HBO announced the production of a new show, Confederate, whose not entirely novel premise is that the Confederate States of America still exists. The North did not win the War Between the States; the South did not lose. And slavery still exists. The uproar, as I understand it, has been outrage at HBO's conceit that they could make a show celebrating slavery when all know it is horribly wrong. No one has seen a script yet, much less filmed work, and the assumption is that the show glorifies slavery? Because any show with the Confederacy in it would obviously celebrate slavery? Or because slavery when depicted theatrically is always glamorous? Much as it was in Roots or Twelve Years a Slave, right? One can portray slavery without glamorizing it, after all. And it's not like slavery is dead even now.

Tonight I learned that Some Other People are in a similar snit over a planned series for Amazon called Black America, about a black nation, not unlike an Indian reservation, extracted from the United States after the Civil War. Haven't y'all heard of Liberia, the twitterati shriek, completely forgetting that Liberia is in Africa. Here's a map:

They seem to have confused the American Colonization Society with calls by the Nation of Islam for a separate country. One does begin to wonder why anyone pays attention to these sorts of tempests. Is their teapot so large as to scald us when it boils?

You know what kind of alternate history I'd like to watch? One where losers don't blame their mistakes on some other group of people. That would be a novelty.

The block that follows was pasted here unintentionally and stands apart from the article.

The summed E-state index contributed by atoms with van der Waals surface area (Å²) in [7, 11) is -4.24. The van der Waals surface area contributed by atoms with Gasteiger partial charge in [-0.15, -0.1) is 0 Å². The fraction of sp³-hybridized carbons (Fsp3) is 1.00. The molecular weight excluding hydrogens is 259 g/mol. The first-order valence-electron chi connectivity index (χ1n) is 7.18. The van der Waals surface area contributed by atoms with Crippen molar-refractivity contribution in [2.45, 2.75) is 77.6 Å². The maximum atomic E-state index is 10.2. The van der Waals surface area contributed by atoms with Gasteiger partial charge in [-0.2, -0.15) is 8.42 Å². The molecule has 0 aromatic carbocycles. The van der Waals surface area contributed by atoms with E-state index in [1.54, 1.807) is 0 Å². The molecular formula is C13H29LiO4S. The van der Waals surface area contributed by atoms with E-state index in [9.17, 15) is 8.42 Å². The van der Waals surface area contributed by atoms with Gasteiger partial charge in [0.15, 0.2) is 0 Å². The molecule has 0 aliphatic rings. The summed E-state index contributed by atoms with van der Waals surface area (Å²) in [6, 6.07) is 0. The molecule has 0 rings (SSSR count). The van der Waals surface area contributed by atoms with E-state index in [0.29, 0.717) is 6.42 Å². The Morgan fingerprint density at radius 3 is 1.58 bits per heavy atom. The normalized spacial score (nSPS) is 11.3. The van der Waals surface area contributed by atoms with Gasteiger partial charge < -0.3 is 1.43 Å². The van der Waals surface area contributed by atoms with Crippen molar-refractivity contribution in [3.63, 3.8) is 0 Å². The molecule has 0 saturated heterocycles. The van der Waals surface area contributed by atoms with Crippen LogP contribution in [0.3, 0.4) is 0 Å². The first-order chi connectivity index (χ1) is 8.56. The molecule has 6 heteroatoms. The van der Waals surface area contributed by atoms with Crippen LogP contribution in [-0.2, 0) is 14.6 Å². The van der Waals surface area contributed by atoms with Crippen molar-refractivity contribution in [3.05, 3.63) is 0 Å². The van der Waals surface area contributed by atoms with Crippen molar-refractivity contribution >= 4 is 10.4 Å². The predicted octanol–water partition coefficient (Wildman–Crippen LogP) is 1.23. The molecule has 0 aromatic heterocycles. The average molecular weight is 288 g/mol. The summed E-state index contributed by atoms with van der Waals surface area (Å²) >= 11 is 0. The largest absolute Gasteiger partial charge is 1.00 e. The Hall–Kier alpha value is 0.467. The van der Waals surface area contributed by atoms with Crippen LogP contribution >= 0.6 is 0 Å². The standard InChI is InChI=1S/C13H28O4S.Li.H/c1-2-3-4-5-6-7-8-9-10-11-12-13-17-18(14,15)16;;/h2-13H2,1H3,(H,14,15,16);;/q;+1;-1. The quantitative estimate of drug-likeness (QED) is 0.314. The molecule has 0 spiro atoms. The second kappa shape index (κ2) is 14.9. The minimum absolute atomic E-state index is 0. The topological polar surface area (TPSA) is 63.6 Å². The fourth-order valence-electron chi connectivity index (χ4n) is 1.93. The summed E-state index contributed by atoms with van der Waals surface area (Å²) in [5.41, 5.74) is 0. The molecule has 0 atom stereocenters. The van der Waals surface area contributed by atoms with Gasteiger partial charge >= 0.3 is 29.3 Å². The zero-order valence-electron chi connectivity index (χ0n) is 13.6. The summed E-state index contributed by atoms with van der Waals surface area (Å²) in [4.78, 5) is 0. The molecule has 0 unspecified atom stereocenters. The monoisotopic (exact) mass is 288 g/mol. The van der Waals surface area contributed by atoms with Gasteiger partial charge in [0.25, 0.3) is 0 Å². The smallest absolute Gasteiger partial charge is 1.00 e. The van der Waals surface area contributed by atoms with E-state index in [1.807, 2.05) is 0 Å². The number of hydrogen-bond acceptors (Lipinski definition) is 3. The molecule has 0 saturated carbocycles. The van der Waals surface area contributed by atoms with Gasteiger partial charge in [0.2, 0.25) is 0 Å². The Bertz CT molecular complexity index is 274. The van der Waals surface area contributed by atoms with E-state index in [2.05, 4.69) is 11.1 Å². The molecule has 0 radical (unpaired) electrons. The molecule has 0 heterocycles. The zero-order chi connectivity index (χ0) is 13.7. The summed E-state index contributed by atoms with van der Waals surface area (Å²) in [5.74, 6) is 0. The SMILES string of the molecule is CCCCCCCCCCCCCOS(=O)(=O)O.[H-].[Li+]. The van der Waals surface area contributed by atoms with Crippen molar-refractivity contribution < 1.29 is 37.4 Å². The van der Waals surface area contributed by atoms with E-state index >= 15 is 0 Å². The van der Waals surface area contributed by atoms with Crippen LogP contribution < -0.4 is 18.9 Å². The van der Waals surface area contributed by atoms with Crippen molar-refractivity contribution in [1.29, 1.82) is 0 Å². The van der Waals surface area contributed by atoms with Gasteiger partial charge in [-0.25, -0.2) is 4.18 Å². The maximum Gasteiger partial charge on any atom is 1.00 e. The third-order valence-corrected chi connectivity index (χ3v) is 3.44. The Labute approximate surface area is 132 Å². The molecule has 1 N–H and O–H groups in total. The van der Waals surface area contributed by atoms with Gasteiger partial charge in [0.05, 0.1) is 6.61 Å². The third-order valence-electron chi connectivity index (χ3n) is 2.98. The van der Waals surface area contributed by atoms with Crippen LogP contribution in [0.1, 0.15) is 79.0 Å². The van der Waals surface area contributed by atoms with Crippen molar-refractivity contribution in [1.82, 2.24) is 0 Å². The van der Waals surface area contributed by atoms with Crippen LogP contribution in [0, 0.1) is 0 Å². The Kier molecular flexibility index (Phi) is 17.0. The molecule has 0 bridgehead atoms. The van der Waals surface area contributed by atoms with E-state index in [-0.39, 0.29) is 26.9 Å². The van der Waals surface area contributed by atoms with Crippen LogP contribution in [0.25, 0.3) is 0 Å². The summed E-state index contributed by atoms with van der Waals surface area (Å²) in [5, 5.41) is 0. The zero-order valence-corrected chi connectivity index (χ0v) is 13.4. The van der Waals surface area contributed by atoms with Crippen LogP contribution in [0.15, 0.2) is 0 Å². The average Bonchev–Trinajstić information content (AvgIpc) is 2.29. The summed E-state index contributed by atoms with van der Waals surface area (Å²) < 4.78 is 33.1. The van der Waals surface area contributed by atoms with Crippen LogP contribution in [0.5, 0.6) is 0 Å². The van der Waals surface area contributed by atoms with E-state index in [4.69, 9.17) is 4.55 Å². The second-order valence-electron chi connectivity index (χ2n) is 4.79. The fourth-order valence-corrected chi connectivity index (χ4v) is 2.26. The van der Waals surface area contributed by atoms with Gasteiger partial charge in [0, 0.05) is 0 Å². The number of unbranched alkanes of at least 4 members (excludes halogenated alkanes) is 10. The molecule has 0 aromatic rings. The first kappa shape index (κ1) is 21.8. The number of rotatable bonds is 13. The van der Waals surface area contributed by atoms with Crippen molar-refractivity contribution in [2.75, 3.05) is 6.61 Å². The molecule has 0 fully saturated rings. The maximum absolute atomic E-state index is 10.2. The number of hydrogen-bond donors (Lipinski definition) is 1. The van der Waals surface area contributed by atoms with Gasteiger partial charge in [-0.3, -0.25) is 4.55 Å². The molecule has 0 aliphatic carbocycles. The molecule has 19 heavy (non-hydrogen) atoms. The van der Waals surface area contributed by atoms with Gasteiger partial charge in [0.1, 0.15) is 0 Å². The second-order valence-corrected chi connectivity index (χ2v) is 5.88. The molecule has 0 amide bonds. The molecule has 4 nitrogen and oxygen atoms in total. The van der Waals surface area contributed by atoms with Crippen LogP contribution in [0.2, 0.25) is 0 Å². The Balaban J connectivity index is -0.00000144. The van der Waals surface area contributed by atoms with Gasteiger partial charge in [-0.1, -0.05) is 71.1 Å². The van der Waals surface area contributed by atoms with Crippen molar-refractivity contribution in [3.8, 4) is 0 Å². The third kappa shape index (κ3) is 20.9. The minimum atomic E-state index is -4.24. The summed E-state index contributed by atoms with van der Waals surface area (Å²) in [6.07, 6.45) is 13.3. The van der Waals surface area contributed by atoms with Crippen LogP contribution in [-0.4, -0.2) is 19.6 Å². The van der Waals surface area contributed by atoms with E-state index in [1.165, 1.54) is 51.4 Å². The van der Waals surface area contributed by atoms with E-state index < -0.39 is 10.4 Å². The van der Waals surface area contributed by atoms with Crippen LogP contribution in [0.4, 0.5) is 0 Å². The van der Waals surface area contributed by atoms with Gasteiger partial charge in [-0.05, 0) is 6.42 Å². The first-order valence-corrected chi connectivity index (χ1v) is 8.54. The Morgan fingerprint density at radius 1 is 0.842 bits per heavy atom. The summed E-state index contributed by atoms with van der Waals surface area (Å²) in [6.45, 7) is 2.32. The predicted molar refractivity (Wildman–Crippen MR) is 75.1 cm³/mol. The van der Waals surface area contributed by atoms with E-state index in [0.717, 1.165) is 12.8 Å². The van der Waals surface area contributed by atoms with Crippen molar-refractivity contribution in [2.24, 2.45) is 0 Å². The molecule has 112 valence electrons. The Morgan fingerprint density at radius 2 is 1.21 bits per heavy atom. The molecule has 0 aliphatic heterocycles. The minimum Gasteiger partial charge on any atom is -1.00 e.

Who Forged These Chains?

For someone who works with computers, I have very little respect for them. Perhaps that’s left over from a programming class where the teacher reminded us that the computer only does what we tell it to do. It’s mindless. Or more likely it has been experience reinforcing this: the computer program is only as good as its author, and I’ve seen so many that aren’t. What this results in, however, is prejudicial treatment of the machines. I simply assume that my experiences with them will be even worse than experiences with human, so I despise voice mail jail (Press 0 for an operator.), interactive voice response systems (Hi, Siri!), time-sheets, and resume sifting by keyword. This disrespect is misplaced; it’s no fault of the computer’s own that it is incompetent and hard to deal with. It’s the fault of those humans who designed it. But they are anonymous and the computer sits there, refusing to take what I give it until I alter my behavior to suit its inflexibility. I’m not the one wrong; it is. Why? Because I am not the computer’s accessory. It is doing a task for me. Why does it end up being the other way ’round?

Against Full-Day Kindergarten

The Common Core State Standards website asks,

Q: Why do we need educational standards?

A: We need standards to ensure that all students, no matter where they live, are prepared for success in postsecondary education and the workforce.

Let’s assume for a moment that that is the goal of primary and secondary education. (Let’s also ignore the missing hyphen between post and secondary.) Will full-day Kindergarten help in achieving this goal?

No.

Why not?